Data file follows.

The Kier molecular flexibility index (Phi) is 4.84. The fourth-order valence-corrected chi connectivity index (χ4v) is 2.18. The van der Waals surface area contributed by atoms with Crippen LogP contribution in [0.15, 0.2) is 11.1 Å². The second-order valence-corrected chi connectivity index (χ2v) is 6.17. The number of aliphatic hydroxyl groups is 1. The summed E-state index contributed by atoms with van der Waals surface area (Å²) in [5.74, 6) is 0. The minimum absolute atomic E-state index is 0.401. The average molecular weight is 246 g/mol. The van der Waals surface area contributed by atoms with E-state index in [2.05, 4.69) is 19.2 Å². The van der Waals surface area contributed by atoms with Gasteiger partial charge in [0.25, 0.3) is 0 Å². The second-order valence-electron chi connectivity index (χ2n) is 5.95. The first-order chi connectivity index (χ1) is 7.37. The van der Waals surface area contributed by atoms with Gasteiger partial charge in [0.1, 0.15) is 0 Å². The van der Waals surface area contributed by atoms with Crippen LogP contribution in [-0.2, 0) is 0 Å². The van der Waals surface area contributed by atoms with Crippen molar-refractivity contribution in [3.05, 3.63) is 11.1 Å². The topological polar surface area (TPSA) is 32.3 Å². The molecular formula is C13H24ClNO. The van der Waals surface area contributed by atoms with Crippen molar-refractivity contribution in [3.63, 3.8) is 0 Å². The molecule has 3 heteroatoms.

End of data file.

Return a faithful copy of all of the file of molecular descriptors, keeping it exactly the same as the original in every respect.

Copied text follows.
The Kier molecular flexibility index (Phi) is 4.84. The fourth-order valence-corrected chi connectivity index (χ4v) is 2.18. The van der Waals surface area contributed by atoms with Crippen LogP contribution in [0.15, 0.2) is 11.1 Å². The second-order valence-corrected chi connectivity index (χ2v) is 6.17. The number of aliphatic hydroxyl groups is 1. The summed E-state index contributed by atoms with van der Waals surface area (Å²) in [5.74, 6) is 0. The minimum absolute atomic E-state index is 0.401. The average molecular weight is 246 g/mol. The van der Waals surface area contributed by atoms with E-state index in [2.05, 4.69) is 19.2 Å². The van der Waals surface area contributed by atoms with Gasteiger partial charge in [0.25, 0.3) is 0 Å². The second-order valence-electron chi connectivity index (χ2n) is 5.95. The first-order chi connectivity index (χ1) is 7.37. The van der Waals surface area contributed by atoms with Gasteiger partial charge in [0.1, 0.15) is 0 Å². The van der Waals surface area contributed by atoms with Crippen LogP contribution in [-0.2, 0) is 0 Å². The van der Waals surface area contributed by atoms with Crippen molar-refractivity contribution in [3.05, 3.63) is 11.1 Å². The topological polar surface area (TPSA) is 32.3 Å². The molecular formula is C13H24ClNO. The van der Waals surface area contributed by atoms with Crippen molar-refractivity contribution in [3.63, 3.8) is 0 Å². The molecule has 3 heteroatoms.